Then they charged forward with fixed bayonets. The Union flag unfurled and fluttered in the breeze made by the forward rush. It was a desperate attempt…
No, this isn’t the story of the 20th Maine. (You can read my thoughts on that here.) This is the story of the 27th Indiana Infantry at Gettysburg. One of the fictional soldiers in Blue, Gray & Crimson is in the 27th Indiana, so warning! This may contain a slight spoiler to the story. (Don’t worry I’m not giving away any key point to the plot, just some historical details!)
The Regiment: Fighting Record & Fun Facts
Mustered into the service on September 12, 1861 (exactly 5 months after the start of the Civil War), the 27th Indiana Infantry consisted mostly of farm boys from the countryside or young men from small towns. Prior to Gettysburg, the regiment fought at Battle of Front Royal, Battle of Newtown, First Battle of Winchester, Battle of Cedar Mountain, Battle of Antietam, and Battle of Chancellorsville. They also had their fair share of roundabout marching and “boring” life in camp.
Some of the regiment members were exceptionally tall; one man was 6 ft. 10 in.! (Remember the average height of the Civil War soldier was 5 ft. 8 in.) A couple of these Indiana soldiers found General Lee’s Special (Lost) Orders 191 during the Antietam Campaign, which provided valuable information to the Union generals.
The 27th had a fierce fighting record going into Gettysburg. They had held the cornfield at Antietam, a highly contested piece of ground. They had stopped a Confederate advance at Chancellorsville, giving other Union regiments time to reform. By the end of the war, the 27th would be in the top 20 regiments with highest losses.
Gettysburg: A New Testing of Courage
So the men of the 27th were experienced fighters by July 1863. As part of the Union XII Corps, they took a position on Culp’s Hill on July 2nd and worked on building fortifications throughout that day.
In the early evening, with Union lines collapsing to the south, commanding generals were grabbing any available troops and hustling them down to the fighting. The brigade the 27th belonged to was ordered down to the Peach Orchard area. But somebody forgot to give them good directions and they got lost, therefore arriving too late to be thrown into that fight. In the twilight, the men turned around to march back to Culp’s Hill.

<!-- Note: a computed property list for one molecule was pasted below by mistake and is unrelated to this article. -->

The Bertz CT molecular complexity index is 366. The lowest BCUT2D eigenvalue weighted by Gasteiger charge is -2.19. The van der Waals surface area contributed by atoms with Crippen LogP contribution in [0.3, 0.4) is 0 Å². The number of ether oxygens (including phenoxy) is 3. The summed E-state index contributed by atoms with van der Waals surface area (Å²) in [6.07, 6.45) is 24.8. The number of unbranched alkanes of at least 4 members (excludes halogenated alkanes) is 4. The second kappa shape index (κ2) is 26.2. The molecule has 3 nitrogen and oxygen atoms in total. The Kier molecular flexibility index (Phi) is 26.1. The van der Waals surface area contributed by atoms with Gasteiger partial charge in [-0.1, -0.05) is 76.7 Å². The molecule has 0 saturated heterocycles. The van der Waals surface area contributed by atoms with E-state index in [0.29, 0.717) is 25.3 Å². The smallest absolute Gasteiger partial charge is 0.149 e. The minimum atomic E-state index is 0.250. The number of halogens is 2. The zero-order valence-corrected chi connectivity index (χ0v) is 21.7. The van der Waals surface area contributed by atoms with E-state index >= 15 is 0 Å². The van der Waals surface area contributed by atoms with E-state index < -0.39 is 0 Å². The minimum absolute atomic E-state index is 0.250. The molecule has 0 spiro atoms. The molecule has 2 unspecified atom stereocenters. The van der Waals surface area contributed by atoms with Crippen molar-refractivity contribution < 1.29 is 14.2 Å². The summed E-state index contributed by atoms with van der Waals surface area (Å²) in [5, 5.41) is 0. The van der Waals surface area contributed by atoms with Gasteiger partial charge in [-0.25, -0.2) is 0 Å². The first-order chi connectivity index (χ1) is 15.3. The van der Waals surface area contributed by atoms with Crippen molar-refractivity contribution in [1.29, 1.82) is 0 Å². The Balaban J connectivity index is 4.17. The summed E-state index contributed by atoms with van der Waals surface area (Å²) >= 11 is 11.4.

But there’d been some excitement in their absence. The Confederates had attacked and now had taken up residence in the fortifications. Night fighting increased in the darkness, but eventually faded. Regiment commanders plotted a counterattack.
The Charge: Heroic…But Unsuccessful
The next morning (July 3) the shooting began at daybreak. Union troops partially regained the lost ground, but the 27th and other regiments in the same brigade found themselves in the woods along Rock Creek, sort of northeast of Spangler Spring.
Across the creek, Confederate sharpshooters sniped at the regiment, until the Union commander convinced some artillerymen to lob a few shots that direction. The day progressed with Confederate attacks on other parts of the Culp’s Hill line. In front of the 27th Indiana, some Confederate regiments had set up a line across an open meadow and behind a stonewall.
Some Union commanders still hadn’t figured out that front attacks rarely worked and ordered two regiments into the field to drive away the Rebels. The chosen regiments were the 2nd Massachusetts and the 27th Indiana. The men from Massachusetts went first, the Indiana soldiers followed, rushing into across the open meadow.
The 27th charged farthest into the field. (Today, there is a stone marker showing their location). They held their line, exchanged fire with the Confederates. The Union flag changed hands almost constantly as flag-bearer after flag-bearer was shot. Eventually, seeing the hopelessness of success, the officers withdrew the regiment.
The rest of the day passed with skirmishing for the 27th. They did not repulse Pickett’s Charge, but rather maintained their position in the Culp’s Hill area. However, their difficulties that day were not over. The Confederates sniped at anyone venturing into the open field, making it impossible to remove or aid the wounded. This was a terrible situation for the injured men, and it must have been equally horrible for the survivors to see and hear their comrades pleas for aid and be unable to give relief or comfort.
After The Battle: Forgotten?
On the night of July 3, the Confederates retreated from the Culp’s Hill area. The wounded of the 27th Indiana were removed to nearby XII Corp field hospitals. The dead were buried.
And then the regiment departed with the rest of the Union army in a futile pursuit of Lee’s Confederates.
Years later the veterans of the regiment would return and dedicate memorials and position markers for their regiment, but this unit has been almost forgotten, except in the detailed texts.
That’s changing. I don’t want this regiment to be “lost and forgotten.” Here’s a sneak preview from the book:
“Our regiment got farther into the field. The fire was dreadful. I saw our flag, torn with bullets, fall from the bearers’ hands as they were shot, but I thought that flag was worth fighting for.” ~Sergeant Edward Morten, 27th Indiana Infantry
P.S. What do you think? A new regiment of heroes? I’d like to hear your opinions!